There then follows the contest between Gabriella and Jim, he, with a mixture of different balls and probing deliveries, attempting to break through her defences and she, determined and rock-like, trying to block him out. The game of cricket, the hard red ball, the long-handled bat, and so on, becomes the arena for the sexual tussle between the two principal characters. It becomes an extended metaphor for the game of love, and all its intricacies, and also for the sexual act, from foreplay to actual fulfilment. It is also the arena for the growing realisation on the parts of both Gabriella and Jim that they are madly in love with each other; their hate for each other, whether class-based or personal, is an expression not just of the sexual tension between them, but also, eventually, of their love for each other.
We meet other characters throughout the afternoon and evening, amongst others, the third-former Mary Collier, Jim’s sister, who has a crush on Gabriella, and whom Gabriella later realises is the child of her own father, Lord Blenkinsop, and therefore her own half-sister, and Fanny, a former acquaintance of Jim’s, who becomes a rival for Jim’s affections just when Gabriella thinks she has ensnared him. At the same stage, when Jim has to decide which girl he wants, the truth concerning Gabriella’s parentage is revealed to us (Chivers is her father), and helps Jim in his choice.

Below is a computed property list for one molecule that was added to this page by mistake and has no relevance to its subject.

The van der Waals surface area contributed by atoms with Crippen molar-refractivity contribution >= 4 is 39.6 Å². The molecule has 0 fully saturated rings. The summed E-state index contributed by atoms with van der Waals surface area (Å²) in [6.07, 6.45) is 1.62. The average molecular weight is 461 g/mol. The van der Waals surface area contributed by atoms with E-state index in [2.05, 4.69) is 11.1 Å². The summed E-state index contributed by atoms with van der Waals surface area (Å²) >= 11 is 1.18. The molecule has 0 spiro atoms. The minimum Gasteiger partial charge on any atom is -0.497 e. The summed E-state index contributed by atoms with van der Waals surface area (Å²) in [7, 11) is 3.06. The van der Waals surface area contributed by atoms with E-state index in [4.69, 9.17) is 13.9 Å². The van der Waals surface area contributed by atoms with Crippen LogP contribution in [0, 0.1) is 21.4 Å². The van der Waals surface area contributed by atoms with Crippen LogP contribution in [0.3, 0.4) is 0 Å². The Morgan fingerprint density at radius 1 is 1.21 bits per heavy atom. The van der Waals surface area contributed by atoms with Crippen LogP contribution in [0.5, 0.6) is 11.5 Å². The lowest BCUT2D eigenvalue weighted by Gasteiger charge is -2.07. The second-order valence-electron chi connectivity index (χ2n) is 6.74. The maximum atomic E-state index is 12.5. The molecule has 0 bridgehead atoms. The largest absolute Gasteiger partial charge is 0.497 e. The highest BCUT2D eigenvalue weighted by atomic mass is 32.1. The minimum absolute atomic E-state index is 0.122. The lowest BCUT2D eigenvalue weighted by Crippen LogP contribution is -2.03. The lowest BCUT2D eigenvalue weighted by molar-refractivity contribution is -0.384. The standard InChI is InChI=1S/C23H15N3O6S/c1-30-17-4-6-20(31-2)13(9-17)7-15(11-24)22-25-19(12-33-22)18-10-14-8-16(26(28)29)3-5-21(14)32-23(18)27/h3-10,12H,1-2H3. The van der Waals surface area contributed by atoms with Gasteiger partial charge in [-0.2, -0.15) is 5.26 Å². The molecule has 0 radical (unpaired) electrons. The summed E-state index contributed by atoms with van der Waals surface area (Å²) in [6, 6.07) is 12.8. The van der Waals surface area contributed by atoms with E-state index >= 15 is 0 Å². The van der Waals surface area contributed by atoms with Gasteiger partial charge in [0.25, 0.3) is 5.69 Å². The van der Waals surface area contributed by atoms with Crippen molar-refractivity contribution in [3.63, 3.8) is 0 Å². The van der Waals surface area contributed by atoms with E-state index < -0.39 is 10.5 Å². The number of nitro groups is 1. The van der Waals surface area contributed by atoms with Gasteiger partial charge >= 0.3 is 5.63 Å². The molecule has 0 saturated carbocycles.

Their sexual sparring, on and off the pitch, entails various activities with ball and bat. Jim writes poems about Gabriella in between overs, Gabriella taunts him with her provocative dress and behaviour, and strange things occur with the hard red ball which, at times, smashes into Gabriella’s body or gets rubbed frenetically near Jim’s cock. Jim hits her with such a succession of venomous rearing balls that she is slowly divested of articles of clothing, and their love-hate affair culminates in a final over of frenzied bowling and batting which mirrors the sexual act of penetration and annihilation itself.
This is a sexual comedy, where the game of cricket, and who will be the winner or loser, is used as an image of love-making, romantic attachment and sexual intercourse. It is, ultimately, a love-story between two characters from opposite ends of the social stratum, a young innocent man’s first experience of sex and a young very experienced woman’s first experience of love. The ending is happy (or so, at least, it seems).
Sunspots follows the healing journey of a young woman thrown into the horror of losing a spouse. It is a story of loss and redemption and the ghosts that haunt our lives and our houses. A love story, a romance, and a mystery of sorts, Sunspots, is above all an exploration into the psyche and emotional arc of the MC and it follows no formula.
“One can never be, and should never be, smug about life,” says Aurora Goldberg. An aspiring New York actress who has never realized her dreams, Aurora keeps herself afloat by doing odd temp jobs where her rich fantasy life helps her get through the day. Aurora sees the world through the lens of characters in literature and film and these fictionalizations are woven into her interpretation of reality. On one of her temp assignments she meets Jake Stein, a man who could “charm the skin off a snake” and she decides to follow her destiny as his wife in Austin, Texas. But Jake’s sudden death after two short years disintegrates her world and Aurora must reevaluate her life and let go of a love that has become an obsession.